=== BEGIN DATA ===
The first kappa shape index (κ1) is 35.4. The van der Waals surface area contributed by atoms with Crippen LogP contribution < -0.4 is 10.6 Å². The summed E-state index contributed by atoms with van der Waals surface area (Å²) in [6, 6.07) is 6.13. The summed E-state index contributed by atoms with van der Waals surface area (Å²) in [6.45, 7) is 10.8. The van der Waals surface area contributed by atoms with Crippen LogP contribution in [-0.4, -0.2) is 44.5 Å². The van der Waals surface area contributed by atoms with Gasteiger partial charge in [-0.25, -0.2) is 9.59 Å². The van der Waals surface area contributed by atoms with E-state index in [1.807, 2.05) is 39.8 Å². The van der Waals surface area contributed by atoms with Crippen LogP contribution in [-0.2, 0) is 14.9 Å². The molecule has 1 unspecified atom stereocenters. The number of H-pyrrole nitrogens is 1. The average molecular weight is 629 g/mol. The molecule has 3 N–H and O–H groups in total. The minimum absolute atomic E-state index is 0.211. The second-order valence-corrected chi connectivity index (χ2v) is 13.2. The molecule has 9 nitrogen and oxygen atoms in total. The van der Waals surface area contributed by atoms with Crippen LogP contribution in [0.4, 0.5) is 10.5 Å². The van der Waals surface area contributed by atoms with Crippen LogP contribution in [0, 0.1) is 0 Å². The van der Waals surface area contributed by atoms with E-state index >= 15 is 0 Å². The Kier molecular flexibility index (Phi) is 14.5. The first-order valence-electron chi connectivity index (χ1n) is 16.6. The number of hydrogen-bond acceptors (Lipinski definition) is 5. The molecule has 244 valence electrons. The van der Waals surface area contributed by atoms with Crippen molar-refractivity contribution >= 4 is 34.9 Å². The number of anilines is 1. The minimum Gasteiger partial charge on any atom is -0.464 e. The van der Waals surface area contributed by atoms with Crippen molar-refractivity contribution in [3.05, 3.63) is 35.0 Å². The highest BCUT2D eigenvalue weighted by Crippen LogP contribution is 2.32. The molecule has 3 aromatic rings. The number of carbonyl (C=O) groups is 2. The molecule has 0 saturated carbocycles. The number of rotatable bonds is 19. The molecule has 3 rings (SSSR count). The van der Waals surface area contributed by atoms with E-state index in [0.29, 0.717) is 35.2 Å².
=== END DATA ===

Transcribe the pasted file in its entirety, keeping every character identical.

The first kappa shape index (κ1) is 35.4. The van der Waals surface area contributed by atoms with Crippen LogP contribution < -0.4 is 10.6 Å². The summed E-state index contributed by atoms with van der Waals surface area (Å²) in [6, 6.07) is 6.13. The summed E-state index contributed by atoms with van der Waals surface area (Å²) in [6.45, 7) is 10.8. The van der Waals surface area contributed by atoms with Crippen LogP contribution in [-0.4, -0.2) is 44.5 Å². The van der Waals surface area contributed by atoms with Gasteiger partial charge in [-0.25, -0.2) is 9.59 Å². The van der Waals surface area contributed by atoms with E-state index in [1.807, 2.05) is 39.8 Å². The van der Waals surface area contributed by atoms with Crippen LogP contribution in [-0.2, 0) is 14.9 Å². The molecule has 1 unspecified atom stereocenters. The number of H-pyrrole nitrogens is 1. The average molecular weight is 629 g/mol. The molecule has 3 N–H and O–H groups in total. The minimum absolute atomic E-state index is 0.211. The second-order valence-corrected chi connectivity index (χ2v) is 13.2. The molecule has 9 nitrogen and oxygen atoms in total. The van der Waals surface area contributed by atoms with Crippen LogP contribution in [0.4, 0.5) is 10.5 Å². The van der Waals surface area contributed by atoms with Crippen LogP contribution in [0, 0.1) is 0 Å². The van der Waals surface area contributed by atoms with E-state index >= 15 is 0 Å². The Kier molecular flexibility index (Phi) is 14.5. The first-order valence-electron chi connectivity index (χ1n) is 16.6. The number of hydrogen-bond acceptors (Lipinski definition) is 5. The molecule has 244 valence electrons. The van der Waals surface area contributed by atoms with Crippen molar-refractivity contribution >= 4 is 34.9 Å². The number of anilines is 1. The minimum Gasteiger partial charge on any atom is -0.464 e. The van der Waals surface area contributed by atoms with Crippen molar-refractivity contribution in [3.05, 3.63) is 35.0 Å². The highest BCUT2D eigenvalue weighted by Crippen LogP contribution is 2.32. The molecule has 3 aromatic rings. The number of carbonyl (C=O) groups is 2. The molecule has 0 saturated carbocycles. The number of rotatable bonds is 19. The molecule has 3 rings (SSSR count). The van der Waals surface area contributed by atoms with E-state index in [0.29, 0.717) is 35.2 Å².